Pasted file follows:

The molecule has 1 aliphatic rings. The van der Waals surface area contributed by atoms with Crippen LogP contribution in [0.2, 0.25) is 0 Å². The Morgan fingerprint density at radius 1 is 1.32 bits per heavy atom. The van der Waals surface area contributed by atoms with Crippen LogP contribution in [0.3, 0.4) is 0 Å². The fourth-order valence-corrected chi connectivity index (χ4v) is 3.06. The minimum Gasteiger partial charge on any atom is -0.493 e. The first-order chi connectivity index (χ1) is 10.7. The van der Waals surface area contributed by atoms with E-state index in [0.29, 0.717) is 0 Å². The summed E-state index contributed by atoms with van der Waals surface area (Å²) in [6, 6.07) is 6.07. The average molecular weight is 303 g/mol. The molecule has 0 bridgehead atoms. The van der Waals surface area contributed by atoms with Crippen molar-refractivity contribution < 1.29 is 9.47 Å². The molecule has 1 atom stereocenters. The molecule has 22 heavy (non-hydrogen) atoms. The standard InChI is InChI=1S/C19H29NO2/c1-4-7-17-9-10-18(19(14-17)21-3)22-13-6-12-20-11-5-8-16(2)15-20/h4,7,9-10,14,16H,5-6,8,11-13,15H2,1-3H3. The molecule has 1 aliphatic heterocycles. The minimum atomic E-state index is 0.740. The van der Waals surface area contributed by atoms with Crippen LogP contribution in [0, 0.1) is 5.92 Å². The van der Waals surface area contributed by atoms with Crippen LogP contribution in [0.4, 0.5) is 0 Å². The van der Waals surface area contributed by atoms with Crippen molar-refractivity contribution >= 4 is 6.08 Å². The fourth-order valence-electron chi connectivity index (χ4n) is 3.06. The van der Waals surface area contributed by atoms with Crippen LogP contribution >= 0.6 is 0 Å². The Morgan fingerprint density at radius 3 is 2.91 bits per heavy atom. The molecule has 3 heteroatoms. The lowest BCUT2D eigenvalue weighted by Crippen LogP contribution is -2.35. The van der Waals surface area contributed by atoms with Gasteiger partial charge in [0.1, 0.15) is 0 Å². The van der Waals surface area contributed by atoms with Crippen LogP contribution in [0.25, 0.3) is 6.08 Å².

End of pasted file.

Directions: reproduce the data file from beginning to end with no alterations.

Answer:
The molecule has 1 aliphatic rings. The van der Waals surface area contributed by atoms with Crippen LogP contribution in [0.2, 0.25) is 0 Å². The Morgan fingerprint density at radius 1 is 1.32 bits per heavy atom. The van der Waals surface area contributed by atoms with Crippen LogP contribution in [0.3, 0.4) is 0 Å². The fourth-order valence-corrected chi connectivity index (χ4v) is 3.06. The minimum Gasteiger partial charge on any atom is -0.493 e. The first-order chi connectivity index (χ1) is 10.7. The van der Waals surface area contributed by atoms with E-state index in [0.29, 0.717) is 0 Å². The summed E-state index contributed by atoms with van der Waals surface area (Å²) in [6, 6.07) is 6.07. The average molecular weight is 303 g/mol. The molecule has 0 bridgehead atoms. The van der Waals surface area contributed by atoms with Crippen molar-refractivity contribution < 1.29 is 9.47 Å². The molecule has 1 atom stereocenters. The molecule has 22 heavy (non-hydrogen) atoms. The standard InChI is InChI=1S/C19H29NO2/c1-4-7-17-9-10-18(19(14-17)21-3)22-13-6-12-20-11-5-8-16(2)15-20/h4,7,9-10,14,16H,5-6,8,11-13,15H2,1-3H3. The molecule has 1 aliphatic heterocycles. The minimum atomic E-state index is 0.740. The van der Waals surface area contributed by atoms with Crippen LogP contribution in [0, 0.1) is 5.92 Å². The van der Waals surface area contributed by atoms with Crippen LogP contribution in [0.4, 0.5) is 0 Å². The van der Waals surface area contributed by atoms with Crippen molar-refractivity contribution >= 4 is 6.08 Å². The fourth-order valence-electron chi connectivity index (χ4n) is 3.06. The van der Waals surface area contributed by atoms with Crippen LogP contribution >= 0.6 is 0 Å². The Morgan fingerprint density at radius 3 is 2.91 bits per heavy atom. The molecule has 3 heteroatoms. The lowest BCUT2D eigenvalue weighted by Crippen LogP contribution is -2.35. The van der Waals surface area contributed by atoms with Gasteiger partial charge in [0.1, 0.15) is 0 Å². The van der Waals surface area contributed by atoms with Crippen LogP contribution in [0.25, 0.3) is 6.08 Å².